3. Charcuterie. I love charcuterie, or a platter of various meats to serve at a party. Yum yum. Beside that I might put a cheese platter, then a crudities platter or a big plate of beautiful grapes. It is very easy to serve this instead of time-consuming, fattening and salty hors d'oeuvres. It is also a good thing to serve at a cocktail party to offset some of the alcohol and sugar of the drinks. There are really delicious meats, and I hope you explore some for your next gathering.

4. Ancient grains. I am so loving this idea and hope it is not a trend, but stays forever. High in fiber and nutrients, quinoa, barley, buckwheat, spelt and farro are a few ancient grains that I think are delicious. These grains are hearty because the whole grain is generally used, so while not suitable for a pain au mie or brioche, they are perfect for hearty soups, bread, and served in lieu of rice and potatoes. While several of these are actually members of the wheat family, many people with gluten intolerance are able to eat them.

5. Gluten-free. I do not think this trend is going anywhere soon. Every eatery, health magazine and grocery is capitalizing on it. But when a grocery puts gluten-free signs by orange juice and all over the produce sections, they are dumbing down their consumers, and that makes me crazy.

6. Midwestern food. Well, it is about time, isn't it? Here in the Heartland, we have fertile soil, hard-working farmers, flat land and plenty of sunshine in the summer. We can grow better corn and tomatoes and raise quality beef, pork and poultry than anywhere else. I am crossing my fingers that the Midwest's time has arrived and we get well-deserved recognition for supplying food to most of the nation and the world. But I also hope we can step up to the plate and offer these fabulous agricultural products served in a modern, healthy way.

7. City chickens and bees. One thing that makes me bust my buttons (besides overeating) is how Americans still have the can-do spirit of our forefathers. My pride comes from statistics as well as spending time overseas, so I believe Americans will rise up to any occasion and beat the odds.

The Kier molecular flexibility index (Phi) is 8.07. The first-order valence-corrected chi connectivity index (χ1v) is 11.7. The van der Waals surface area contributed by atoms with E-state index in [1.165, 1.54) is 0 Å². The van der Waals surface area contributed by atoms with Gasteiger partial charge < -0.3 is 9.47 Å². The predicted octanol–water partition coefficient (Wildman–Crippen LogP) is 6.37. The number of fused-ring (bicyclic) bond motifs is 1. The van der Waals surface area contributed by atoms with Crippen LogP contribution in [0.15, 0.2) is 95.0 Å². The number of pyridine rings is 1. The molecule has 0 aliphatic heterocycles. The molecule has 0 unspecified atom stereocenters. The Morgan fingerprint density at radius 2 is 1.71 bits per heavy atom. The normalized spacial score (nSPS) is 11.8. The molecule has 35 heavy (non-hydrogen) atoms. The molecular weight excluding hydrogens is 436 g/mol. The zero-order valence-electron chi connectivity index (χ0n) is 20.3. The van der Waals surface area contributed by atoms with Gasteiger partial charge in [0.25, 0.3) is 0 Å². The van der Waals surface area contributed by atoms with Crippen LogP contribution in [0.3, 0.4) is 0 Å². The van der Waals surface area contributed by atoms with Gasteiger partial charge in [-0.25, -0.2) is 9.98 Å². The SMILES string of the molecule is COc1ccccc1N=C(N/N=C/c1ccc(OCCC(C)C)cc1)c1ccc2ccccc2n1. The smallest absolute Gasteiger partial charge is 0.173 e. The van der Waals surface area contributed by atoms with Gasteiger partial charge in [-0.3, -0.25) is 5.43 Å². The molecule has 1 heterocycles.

One example is the bluebird. The beautiful bluebird was on the verge of extinction. Without tax spending government programs, many residents (yours truly is one of them) began erecting bluebird houses in the right places and with sparrow guards. Happily, the bluebird is thriving. Now people are taking the reins and trying to save the honeybee in the city as well as the country.

Urban dwellers are raising “city chickens” for their eggs and sometimes their meat. I love seeing this and I know it is only going to get better.

8. Obesity. Combining the trend toward eating better quality food, making your own food, taking control of what your children are allowed to eat and educating ourselves, I think Americans will get a handle on obesity like they have begun to do with smoking. Smoking is at an all-time low in our country, and I have great faith obesity will follow.

The pounds have slowly crept up on me for the last 15 years until I must do something about this now. Getting my weight down will be my 2014 goal. I am not going to go on any fad diet or restrict foods totally. I plan to do mindful eating and maybe Weight Watchers, where food is not the enemy but not a late-night pastime either! It is time. Would anyone care to join me?

Laura Wilson, owner of La Dolce Vita in Roanoke, is a Le Cordon Bleu-trained chef. Her column appears every other Tuesday in The News-Sentinel. Have a question for Laura? Submit it to clarson@news-sentinel.com or call 461-8284. We'll pass on questions to Laura. This column is the personal opinion of the writer and does not necessarily reflect the views or opinion of The News-Sentinel.